'All hell broke loose'

Shack was out of football for a few years, raising his four kids with wife Vickie. But then he got a call in 1987 from Ray Perkins, then Tampa Bay Buccaneers coach and Shack's former offensive coordinator with the Chargers. "Shack was such a class act when I was in San Diego that, when I needed a scout in Tampa, I thought of him first," Perkins says. "He was a hard worker who could read people as well as he could read talent. He's one of those four or five friends you want to take into battle with you."

Wherever Harris has worked as a personnel executive -- with the Bucs, the Jets, the Super Bowl XXXV champion Ravens, the Jaguars and the Lions -- he has spread the gospel of opportunity.

Now 66, he's not as spry as he used to be, but he still looks as if he could take a snap or two. And he's still proud of the quarterback he once was. "I remember my first year on the Rams' roster," he says. "Harold Jackson went on a deep route to the post, and I overthrew him because he had slowed down. He came back to the huddle and told me, 'I did not know you could throw it that far.' And I told him, 'Harold, you are not out of my range until you run into the man yelling, "Peanuts! Popcorn!"'"

Harris didn't play long enough to make the Hall of Fame, but he was in Canton in 2006 when one of his former fans was enshrined. "I invited Shack and Marlin Briscoe and Doug Williams because they meant so much to me," Warren Moon says. "You know, we have this little group now called the Field Generals. We want to be there for the African-American quarterbacks coming along, to tell them of our experiences and advise them. Being a quarterback is one thing. Being an African-American quarterback is another."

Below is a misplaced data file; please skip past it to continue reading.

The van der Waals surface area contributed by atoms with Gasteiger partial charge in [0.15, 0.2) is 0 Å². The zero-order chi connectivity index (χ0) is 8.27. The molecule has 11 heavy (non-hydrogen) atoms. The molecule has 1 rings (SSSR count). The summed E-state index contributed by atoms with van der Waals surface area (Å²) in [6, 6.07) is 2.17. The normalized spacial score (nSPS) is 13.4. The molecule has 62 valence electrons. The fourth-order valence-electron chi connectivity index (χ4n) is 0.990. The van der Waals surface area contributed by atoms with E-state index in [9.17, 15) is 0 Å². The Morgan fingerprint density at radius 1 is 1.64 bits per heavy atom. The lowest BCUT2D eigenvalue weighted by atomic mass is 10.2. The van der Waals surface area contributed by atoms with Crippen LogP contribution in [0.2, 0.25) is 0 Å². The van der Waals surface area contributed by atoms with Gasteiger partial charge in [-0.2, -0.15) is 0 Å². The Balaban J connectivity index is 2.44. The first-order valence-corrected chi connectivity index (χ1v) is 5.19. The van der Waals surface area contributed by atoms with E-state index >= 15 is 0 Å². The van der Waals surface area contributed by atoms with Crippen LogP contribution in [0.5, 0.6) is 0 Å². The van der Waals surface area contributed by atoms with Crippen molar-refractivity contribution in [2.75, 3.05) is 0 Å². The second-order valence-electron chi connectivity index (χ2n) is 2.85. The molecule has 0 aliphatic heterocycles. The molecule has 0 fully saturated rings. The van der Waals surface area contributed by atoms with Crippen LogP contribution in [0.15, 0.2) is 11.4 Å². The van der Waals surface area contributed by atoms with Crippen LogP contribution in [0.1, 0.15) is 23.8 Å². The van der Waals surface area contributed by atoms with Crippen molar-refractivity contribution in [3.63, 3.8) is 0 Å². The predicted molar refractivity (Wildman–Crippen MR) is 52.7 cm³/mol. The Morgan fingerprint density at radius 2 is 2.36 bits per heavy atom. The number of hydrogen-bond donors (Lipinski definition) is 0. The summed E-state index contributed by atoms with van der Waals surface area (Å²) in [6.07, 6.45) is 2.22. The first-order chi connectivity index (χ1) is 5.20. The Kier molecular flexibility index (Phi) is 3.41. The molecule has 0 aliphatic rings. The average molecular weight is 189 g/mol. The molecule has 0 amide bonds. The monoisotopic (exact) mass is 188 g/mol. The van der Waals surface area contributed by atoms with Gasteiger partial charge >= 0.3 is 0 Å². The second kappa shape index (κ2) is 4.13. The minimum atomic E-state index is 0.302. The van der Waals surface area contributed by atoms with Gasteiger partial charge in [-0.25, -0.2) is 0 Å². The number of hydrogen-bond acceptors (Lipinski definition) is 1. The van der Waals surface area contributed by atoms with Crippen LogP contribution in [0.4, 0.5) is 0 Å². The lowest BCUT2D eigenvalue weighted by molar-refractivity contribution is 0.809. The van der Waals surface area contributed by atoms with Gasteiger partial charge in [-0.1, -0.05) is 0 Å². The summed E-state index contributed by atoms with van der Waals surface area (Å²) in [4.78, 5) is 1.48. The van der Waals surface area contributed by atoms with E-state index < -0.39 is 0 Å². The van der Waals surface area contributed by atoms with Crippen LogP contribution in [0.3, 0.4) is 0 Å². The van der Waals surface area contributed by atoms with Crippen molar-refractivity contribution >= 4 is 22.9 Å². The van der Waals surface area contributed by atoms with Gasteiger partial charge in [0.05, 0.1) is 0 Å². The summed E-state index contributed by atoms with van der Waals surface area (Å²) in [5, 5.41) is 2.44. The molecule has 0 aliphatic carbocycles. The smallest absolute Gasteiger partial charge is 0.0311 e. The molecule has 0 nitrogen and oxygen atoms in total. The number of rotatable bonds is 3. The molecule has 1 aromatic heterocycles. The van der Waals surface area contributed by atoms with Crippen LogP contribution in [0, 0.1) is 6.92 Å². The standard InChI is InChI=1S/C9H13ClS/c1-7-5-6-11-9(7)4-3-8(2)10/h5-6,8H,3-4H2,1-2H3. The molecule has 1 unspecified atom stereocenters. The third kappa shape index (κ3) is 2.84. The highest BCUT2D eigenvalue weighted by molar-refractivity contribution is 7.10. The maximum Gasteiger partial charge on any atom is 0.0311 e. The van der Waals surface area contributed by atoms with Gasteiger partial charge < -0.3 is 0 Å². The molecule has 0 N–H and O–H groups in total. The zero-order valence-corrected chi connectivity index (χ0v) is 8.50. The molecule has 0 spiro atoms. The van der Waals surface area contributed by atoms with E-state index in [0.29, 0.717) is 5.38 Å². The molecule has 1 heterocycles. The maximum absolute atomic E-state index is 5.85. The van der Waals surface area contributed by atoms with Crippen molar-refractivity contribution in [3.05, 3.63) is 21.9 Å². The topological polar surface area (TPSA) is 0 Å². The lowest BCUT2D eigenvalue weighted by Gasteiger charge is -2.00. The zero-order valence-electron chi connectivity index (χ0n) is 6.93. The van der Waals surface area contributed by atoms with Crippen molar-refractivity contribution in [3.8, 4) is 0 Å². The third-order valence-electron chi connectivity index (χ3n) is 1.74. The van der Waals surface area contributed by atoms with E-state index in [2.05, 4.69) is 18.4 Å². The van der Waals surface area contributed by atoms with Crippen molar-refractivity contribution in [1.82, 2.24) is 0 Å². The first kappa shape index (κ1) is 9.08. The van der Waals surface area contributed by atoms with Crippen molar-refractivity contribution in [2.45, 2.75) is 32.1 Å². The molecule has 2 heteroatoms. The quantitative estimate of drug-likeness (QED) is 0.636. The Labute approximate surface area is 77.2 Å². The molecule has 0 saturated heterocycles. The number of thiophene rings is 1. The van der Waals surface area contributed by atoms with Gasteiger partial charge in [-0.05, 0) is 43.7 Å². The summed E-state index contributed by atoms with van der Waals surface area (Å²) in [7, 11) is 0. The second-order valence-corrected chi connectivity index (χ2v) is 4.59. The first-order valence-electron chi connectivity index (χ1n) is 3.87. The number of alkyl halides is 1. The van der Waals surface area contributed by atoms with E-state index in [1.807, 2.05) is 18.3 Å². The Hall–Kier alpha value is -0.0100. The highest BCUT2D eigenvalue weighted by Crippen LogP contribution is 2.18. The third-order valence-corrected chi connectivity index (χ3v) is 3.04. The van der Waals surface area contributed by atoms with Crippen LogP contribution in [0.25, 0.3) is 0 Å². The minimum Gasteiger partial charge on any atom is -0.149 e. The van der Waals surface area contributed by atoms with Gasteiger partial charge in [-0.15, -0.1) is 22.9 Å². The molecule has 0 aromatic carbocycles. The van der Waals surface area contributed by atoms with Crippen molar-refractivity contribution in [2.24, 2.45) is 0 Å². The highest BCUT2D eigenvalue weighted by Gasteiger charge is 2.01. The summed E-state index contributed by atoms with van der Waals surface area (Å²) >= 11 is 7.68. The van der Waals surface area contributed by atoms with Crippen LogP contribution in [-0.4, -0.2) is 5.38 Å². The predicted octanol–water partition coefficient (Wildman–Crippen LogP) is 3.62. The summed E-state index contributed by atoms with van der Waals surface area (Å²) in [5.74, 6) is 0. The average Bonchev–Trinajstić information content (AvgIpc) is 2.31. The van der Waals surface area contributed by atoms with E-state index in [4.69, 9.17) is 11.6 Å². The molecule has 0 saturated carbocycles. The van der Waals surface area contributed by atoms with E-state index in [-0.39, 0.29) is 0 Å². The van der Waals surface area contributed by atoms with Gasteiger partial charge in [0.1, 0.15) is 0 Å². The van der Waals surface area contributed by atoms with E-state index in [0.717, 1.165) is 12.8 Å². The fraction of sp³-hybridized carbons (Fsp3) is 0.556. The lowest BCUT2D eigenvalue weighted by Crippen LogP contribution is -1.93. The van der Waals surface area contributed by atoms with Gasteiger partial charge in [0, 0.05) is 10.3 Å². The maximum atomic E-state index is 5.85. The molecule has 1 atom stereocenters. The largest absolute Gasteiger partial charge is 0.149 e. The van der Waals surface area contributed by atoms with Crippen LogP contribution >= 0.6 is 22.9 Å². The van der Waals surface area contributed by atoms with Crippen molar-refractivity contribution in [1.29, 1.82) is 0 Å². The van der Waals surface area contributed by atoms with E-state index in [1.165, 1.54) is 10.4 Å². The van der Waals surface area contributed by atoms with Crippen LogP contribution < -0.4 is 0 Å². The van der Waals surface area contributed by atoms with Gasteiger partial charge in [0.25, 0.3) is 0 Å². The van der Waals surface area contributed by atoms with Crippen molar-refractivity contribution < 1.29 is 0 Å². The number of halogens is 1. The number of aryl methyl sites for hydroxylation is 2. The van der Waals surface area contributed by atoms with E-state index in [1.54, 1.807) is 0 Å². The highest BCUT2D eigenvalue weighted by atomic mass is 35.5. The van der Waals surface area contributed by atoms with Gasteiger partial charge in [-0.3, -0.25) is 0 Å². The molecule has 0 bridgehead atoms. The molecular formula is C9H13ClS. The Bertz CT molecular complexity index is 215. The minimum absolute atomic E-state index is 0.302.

After the talk at the Archives, Harris is asked whether the players he has found and developed know about his own story.

"Not really," he says. "But that's not important. What's important is that Warren Moon is in the Hall of Fame, that Doug Williams won a Super Bowl. What's important is that millions of kids turn on the TV now and see Cam Newton and Colin Kaepernick and Russell Wilson and all these great young quarterbacks.

"It should never have been about being black. It should always be about being better."

End of story.

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